A large brick structure occupies half a block on 11th Street in the Bella Vista neighborhood, quietly serving as a conveniently located self-storage facility.   While the nondescript building, bound to the northwest corner of 11th & Catharine, does nothing to distinguish the location today, history does attach to it some distinguished if forgotten names in Philadelphia history.  First among them, according to Sweeney Piano, was the Schomacker Piano Manufacturing Company, which was established in 1838, and received high praise for its output at the 1845 World’s Fair, and which expanded into a building on the northwest corner of Catharine in 1855.  The image here below, taken from GM Hopkins’ 1875 Philadelphia Atlas, shows the piano factory in this location.

The Schomacker Piano Factory, 1875

The company’s reputation and reach grew through the late 19th century, precipitated by its patented ‘gold wire’ model. Virginia Memory tells that the company advertised gold-laden cords as a measure against rusting.  This made Schomacker’s pianos both very popular and very expensive.  The advertisement here below, also taken from Virginia Memory, shows both the promotion of the gold wire feature and the 11th Street factory where said feature was produced.

The Schomacker Piano Factory shortly after the International Centennial Exhibition in Philadelphia, 1876

Under the command of three generations, the family business thrived in both commercial performance and reputation before eventually declining in the early 20th century.  But just as the Schomacker family business was waning, the Marano family business was waxing. According to the Philadelphia Macaroni Company, Italian immigrant Antonio Marano observed from his small but successful wholesale grocery store on 7th Street that the onset of World War I in Europe would stimulate local pasta demand.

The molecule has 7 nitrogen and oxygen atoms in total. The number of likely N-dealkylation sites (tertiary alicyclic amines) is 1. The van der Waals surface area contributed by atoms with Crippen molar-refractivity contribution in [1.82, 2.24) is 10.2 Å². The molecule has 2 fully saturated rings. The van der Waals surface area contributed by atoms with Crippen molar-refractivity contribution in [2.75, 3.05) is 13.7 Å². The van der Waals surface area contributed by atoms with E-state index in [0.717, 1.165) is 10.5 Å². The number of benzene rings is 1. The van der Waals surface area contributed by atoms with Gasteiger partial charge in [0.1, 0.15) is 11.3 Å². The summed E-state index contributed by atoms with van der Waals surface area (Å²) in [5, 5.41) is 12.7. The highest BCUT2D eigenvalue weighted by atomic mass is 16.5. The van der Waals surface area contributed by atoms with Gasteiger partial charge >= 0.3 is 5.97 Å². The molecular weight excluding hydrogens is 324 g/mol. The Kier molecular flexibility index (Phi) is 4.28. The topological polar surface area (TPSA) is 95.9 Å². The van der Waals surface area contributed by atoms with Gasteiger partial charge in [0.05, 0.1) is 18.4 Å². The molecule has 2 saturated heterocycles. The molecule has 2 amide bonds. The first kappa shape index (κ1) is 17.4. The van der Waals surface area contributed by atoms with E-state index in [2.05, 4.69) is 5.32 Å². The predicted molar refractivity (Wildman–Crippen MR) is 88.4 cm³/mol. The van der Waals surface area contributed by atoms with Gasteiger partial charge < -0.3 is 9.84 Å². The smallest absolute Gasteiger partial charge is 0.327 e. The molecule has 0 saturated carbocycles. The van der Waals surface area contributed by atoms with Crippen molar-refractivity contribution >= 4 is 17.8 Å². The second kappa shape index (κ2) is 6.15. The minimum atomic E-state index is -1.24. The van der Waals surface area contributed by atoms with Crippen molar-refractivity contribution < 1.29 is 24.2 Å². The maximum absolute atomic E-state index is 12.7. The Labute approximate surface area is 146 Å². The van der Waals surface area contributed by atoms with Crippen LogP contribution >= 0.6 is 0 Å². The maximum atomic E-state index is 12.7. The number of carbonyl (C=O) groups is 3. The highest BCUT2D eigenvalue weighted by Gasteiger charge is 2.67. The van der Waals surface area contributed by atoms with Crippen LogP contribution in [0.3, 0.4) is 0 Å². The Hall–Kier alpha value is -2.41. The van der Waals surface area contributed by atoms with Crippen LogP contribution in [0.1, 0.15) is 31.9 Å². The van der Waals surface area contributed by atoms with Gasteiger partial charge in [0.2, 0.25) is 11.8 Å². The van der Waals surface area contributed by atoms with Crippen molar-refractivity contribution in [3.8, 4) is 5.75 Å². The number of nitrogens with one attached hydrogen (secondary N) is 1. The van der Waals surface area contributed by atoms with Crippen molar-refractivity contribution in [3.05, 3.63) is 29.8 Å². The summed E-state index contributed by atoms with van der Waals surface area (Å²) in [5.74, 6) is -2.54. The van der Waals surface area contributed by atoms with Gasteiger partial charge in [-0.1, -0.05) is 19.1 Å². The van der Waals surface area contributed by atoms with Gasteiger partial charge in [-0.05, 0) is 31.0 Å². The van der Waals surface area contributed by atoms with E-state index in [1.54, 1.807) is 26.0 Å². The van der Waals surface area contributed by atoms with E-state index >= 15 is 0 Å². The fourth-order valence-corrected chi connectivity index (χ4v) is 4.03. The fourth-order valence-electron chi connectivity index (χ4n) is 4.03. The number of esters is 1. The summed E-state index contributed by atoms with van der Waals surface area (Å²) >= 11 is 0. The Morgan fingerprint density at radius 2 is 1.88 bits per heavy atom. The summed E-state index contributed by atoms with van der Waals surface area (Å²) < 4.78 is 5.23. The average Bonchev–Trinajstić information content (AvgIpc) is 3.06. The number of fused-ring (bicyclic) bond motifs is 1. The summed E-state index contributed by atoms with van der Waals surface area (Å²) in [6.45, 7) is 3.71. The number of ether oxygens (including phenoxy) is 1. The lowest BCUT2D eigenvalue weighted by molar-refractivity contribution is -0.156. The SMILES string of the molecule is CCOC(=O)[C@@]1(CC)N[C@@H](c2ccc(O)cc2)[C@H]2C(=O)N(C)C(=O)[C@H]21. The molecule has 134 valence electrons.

It was thus that the Philadelphia Macaroni Manufacturing Company was born, occupying the corner left behind by Schomacker.  According to the company’s website, this decision would lead to considerable prosperity for the Marano family.  The site tells that “the company’s first big industrial account came during the mid-1920’s when Campbell Soup contracted Philadelphia Macaroni to manufacture letter-shaped noodles for their alphabet soup line.”

Philadelphia Macaroni employees making letter-shaped noodles, probably in the mid-1920s

According to its company website, Macaroni moved from the corner in the late 70s in favor of new digs out by the airport.  Today, the corner of 11th and Catharine is occupied by Society Hill Self Storage, where one assumes there is sufficient space to store anything from pasta to pianos.

Society Hill Self Storage 2012

–David Tomar